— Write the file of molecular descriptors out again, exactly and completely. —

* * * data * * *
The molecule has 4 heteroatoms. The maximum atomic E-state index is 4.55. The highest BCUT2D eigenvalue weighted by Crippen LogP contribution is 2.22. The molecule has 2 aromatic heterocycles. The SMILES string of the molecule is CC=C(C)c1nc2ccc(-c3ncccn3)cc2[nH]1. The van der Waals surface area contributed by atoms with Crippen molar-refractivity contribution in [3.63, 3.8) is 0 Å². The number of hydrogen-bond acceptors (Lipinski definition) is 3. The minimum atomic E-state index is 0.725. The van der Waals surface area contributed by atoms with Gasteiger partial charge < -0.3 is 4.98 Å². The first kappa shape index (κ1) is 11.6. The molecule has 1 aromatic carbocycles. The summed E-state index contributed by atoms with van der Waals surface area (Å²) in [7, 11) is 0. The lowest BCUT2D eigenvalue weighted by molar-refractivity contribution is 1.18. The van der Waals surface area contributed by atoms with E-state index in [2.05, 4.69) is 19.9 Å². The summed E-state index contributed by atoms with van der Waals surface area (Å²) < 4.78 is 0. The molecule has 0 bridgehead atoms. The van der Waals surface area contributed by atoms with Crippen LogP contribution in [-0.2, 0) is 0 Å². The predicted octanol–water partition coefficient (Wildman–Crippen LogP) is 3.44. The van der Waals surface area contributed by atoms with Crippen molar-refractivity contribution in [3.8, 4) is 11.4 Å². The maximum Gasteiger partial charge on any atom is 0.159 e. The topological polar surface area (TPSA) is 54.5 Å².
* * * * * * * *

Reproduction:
The molecule has 4 heteroatoms. The maximum atomic E-state index is 4.55. The highest BCUT2D eigenvalue weighted by Crippen LogP contribution is 2.22. The molecule has 2 aromatic heterocycles. The SMILES string of the molecule is CC=C(C)c1nc2ccc(-c3ncccn3)cc2[nH]1. The van der Waals surface area contributed by atoms with Crippen molar-refractivity contribution in [3.63, 3.8) is 0 Å². The number of hydrogen-bond acceptors (Lipinski definition) is 3. The minimum atomic E-state index is 0.725. The van der Waals surface area contributed by atoms with Gasteiger partial charge < -0.3 is 4.98 Å². The first kappa shape index (κ1) is 11.6. The molecule has 1 aromatic carbocycles. The summed E-state index contributed by atoms with van der Waals surface area (Å²) in [7, 11) is 0. The lowest BCUT2D eigenvalue weighted by molar-refractivity contribution is 1.18. The van der Waals surface area contributed by atoms with E-state index in [2.05, 4.69) is 19.9 Å². The summed E-state index contributed by atoms with van der Waals surface area (Å²) < 4.78 is 0. The molecule has 0 bridgehead atoms. The van der Waals surface area contributed by atoms with Crippen LogP contribution in [-0.2, 0) is 0 Å². The predicted octanol–water partition coefficient (Wildman–Crippen LogP) is 3.44. The van der Waals surface area contributed by atoms with Crippen molar-refractivity contribution in [3.8, 4) is 11.4 Å². The maximum Gasteiger partial charge on any atom is 0.159 e. The topological polar surface area (TPSA) is 54.5 Å².